Body and Society 10 (2-3):135-152 (2004)

One result of routine use in intensive care units of the medical apparatus known as the artificial ventilator has been the creation of human entities whose brains are diagnosed as irreversibly damaged, but whose bodies are kept alive by means of technological support. Such brain-dead bodies have potential value as a supply of human organs for transplant. This article, drawing primarily on ethnographic data collected in intensive care units, examines why procurement of organs from brain-dead bodies has been fully institutionalized in North America for more than two decades, in contrast to Japan. It is argued that the basic medical discourse is essentially the same in both locations and that it is largely unexamined tacit knowledge formed from an amalgam of local values, discursive formations in law, medical guidelines, policy formulations and public commentary, that accountfor the difference. This situation, that has dramatically different effects on the transplant enterprise in the two locations, is not culturally determined and the respective dominant ideologies are widely disputed in both North America and Japan resulting in a situation of chronic flux.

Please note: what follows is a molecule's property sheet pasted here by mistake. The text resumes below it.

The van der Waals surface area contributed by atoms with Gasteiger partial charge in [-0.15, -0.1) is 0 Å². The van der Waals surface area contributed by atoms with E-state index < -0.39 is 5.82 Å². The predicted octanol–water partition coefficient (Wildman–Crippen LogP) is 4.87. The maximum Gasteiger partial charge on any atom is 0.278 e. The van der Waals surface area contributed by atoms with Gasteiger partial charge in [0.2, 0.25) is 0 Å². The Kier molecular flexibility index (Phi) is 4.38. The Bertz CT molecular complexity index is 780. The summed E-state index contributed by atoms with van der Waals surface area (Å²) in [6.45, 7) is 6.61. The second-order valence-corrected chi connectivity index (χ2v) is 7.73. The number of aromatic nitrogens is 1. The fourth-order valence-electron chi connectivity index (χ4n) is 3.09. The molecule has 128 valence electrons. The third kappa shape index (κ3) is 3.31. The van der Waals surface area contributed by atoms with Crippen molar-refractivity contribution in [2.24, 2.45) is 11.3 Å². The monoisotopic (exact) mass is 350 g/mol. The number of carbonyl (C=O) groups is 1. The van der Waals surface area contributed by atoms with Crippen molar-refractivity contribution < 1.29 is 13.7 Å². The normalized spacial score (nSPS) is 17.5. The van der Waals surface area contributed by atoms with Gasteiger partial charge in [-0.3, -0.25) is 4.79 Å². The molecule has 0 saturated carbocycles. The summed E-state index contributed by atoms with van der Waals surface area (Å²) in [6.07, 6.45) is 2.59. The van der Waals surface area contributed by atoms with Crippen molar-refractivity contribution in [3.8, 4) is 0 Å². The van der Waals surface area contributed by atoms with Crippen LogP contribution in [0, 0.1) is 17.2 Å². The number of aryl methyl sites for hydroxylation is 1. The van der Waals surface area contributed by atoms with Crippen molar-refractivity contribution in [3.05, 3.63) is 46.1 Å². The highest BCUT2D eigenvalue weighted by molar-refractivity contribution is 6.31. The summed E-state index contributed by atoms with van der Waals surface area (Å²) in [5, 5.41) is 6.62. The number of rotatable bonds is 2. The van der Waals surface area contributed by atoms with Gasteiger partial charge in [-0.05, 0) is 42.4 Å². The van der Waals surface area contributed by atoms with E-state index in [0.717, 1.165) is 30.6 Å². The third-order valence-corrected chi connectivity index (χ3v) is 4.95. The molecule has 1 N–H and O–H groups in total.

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DOI 10.1177/1357034x04042940
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References found in this work BETA

Is It Time to Abandon Brain Death?Robert D. Truog - 1997 - Hastings Center Report 27 (1):29-37.
On Dying More Than One Death.Douglas Shrader - 1986 - Hastings Center Report 16 (1):12-17.

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Elective Ventilation and the Politics of Death.Nathan Emmerich - 2013 - Journal of Medical Ethics 39 (3):153-157.

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